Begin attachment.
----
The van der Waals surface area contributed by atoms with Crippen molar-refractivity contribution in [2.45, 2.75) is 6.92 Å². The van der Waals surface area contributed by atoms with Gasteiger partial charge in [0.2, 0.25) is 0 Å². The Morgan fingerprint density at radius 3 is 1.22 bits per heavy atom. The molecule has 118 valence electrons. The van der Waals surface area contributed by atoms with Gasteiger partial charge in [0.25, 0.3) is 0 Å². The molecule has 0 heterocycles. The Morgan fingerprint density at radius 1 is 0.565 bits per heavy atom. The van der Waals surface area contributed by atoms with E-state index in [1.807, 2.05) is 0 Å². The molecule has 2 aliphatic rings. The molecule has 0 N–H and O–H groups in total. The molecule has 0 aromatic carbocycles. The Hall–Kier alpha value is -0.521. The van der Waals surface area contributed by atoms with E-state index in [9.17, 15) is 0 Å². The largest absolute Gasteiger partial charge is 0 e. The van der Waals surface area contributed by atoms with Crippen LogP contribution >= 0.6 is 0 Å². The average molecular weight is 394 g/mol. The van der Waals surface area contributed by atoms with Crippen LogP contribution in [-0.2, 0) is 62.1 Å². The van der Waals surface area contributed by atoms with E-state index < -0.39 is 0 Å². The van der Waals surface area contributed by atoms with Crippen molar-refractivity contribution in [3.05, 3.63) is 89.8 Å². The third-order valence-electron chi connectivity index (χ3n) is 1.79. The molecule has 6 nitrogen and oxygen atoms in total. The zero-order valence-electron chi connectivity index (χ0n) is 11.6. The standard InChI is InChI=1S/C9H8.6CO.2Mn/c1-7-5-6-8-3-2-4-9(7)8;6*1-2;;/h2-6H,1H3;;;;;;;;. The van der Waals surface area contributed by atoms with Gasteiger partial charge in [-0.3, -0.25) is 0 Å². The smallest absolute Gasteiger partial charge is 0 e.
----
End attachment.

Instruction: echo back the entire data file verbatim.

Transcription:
The van der Waals surface area contributed by atoms with Crippen molar-refractivity contribution in [2.45, 2.75) is 6.92 Å². The van der Waals surface area contributed by atoms with Gasteiger partial charge in [0.2, 0.25) is 0 Å². The Morgan fingerprint density at radius 3 is 1.22 bits per heavy atom. The molecule has 118 valence electrons. The van der Waals surface area contributed by atoms with Gasteiger partial charge in [0.25, 0.3) is 0 Å². The molecule has 0 heterocycles. The Morgan fingerprint density at radius 1 is 0.565 bits per heavy atom. The van der Waals surface area contributed by atoms with E-state index in [1.807, 2.05) is 0 Å². The molecule has 2 aliphatic rings. The molecule has 0 N–H and O–H groups in total. The molecule has 0 aromatic carbocycles. The Hall–Kier alpha value is -0.521. The van der Waals surface area contributed by atoms with E-state index in [9.17, 15) is 0 Å². The largest absolute Gasteiger partial charge is 0 e. The van der Waals surface area contributed by atoms with Crippen LogP contribution >= 0.6 is 0 Å². The average molecular weight is 394 g/mol. The van der Waals surface area contributed by atoms with Crippen LogP contribution in [-0.2, 0) is 62.1 Å². The van der Waals surface area contributed by atoms with E-state index < -0.39 is 0 Å². The van der Waals surface area contributed by atoms with Crippen molar-refractivity contribution in [3.05, 3.63) is 89.8 Å². The third-order valence-electron chi connectivity index (χ3n) is 1.79. The molecule has 6 nitrogen and oxygen atoms in total. The zero-order valence-electron chi connectivity index (χ0n) is 11.6. The standard InChI is InChI=1S/C9H8.6CO.2Mn/c1-7-5-6-8-3-2-4-9(7)8;6*1-2;;/h2-6H,1H3;;;;;;;;. The van der Waals surface area contributed by atoms with Gasteiger partial charge in [-0.3, -0.25) is 0 Å². The smallest absolute Gasteiger partial charge is 0 e.